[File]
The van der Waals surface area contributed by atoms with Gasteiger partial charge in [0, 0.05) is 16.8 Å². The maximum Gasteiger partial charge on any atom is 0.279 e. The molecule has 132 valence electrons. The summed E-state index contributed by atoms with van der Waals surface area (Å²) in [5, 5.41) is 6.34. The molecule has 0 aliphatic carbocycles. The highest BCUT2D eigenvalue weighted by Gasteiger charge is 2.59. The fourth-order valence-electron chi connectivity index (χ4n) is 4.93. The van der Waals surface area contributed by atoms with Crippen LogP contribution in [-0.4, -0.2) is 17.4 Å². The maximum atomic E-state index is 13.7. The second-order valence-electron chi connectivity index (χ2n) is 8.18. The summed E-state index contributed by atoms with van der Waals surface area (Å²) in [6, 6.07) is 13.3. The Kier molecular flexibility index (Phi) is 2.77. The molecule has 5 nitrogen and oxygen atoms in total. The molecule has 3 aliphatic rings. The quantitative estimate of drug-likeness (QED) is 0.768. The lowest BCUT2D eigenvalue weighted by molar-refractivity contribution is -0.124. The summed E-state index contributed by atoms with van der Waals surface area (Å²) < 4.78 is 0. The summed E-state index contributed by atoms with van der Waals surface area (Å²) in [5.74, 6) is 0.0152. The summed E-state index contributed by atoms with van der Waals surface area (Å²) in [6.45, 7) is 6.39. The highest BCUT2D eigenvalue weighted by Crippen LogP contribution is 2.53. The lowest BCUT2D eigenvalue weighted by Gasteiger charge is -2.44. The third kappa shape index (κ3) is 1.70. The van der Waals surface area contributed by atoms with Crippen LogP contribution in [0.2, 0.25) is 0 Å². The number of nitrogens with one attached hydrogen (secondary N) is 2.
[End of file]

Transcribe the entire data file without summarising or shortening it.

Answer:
The van der Waals surface area contributed by atoms with Gasteiger partial charge in [0, 0.05) is 16.8 Å². The maximum Gasteiger partial charge on any atom is 0.279 e. The molecule has 132 valence electrons. The summed E-state index contributed by atoms with van der Waals surface area (Å²) in [5, 5.41) is 6.34. The molecule has 0 aliphatic carbocycles. The highest BCUT2D eigenvalue weighted by Gasteiger charge is 2.59. The fourth-order valence-electron chi connectivity index (χ4n) is 4.93. The van der Waals surface area contributed by atoms with Crippen LogP contribution in [-0.4, -0.2) is 17.4 Å². The maximum atomic E-state index is 13.7. The second-order valence-electron chi connectivity index (χ2n) is 8.18. The summed E-state index contributed by atoms with van der Waals surface area (Å²) in [6, 6.07) is 13.3. The Kier molecular flexibility index (Phi) is 2.77. The molecule has 5 nitrogen and oxygen atoms in total. The molecule has 3 aliphatic rings. The quantitative estimate of drug-likeness (QED) is 0.768. The lowest BCUT2D eigenvalue weighted by molar-refractivity contribution is -0.124. The summed E-state index contributed by atoms with van der Waals surface area (Å²) < 4.78 is 0. The summed E-state index contributed by atoms with van der Waals surface area (Å²) in [5.74, 6) is 0.0152. The summed E-state index contributed by atoms with van der Waals surface area (Å²) in [6.45, 7) is 6.39. The highest BCUT2D eigenvalue weighted by Crippen LogP contribution is 2.53. The lowest BCUT2D eigenvalue weighted by Gasteiger charge is -2.44. The third kappa shape index (κ3) is 1.70. The van der Waals surface area contributed by atoms with Crippen LogP contribution in [0.2, 0.25) is 0 Å². The number of nitrogens with one attached hydrogen (secondary N) is 2.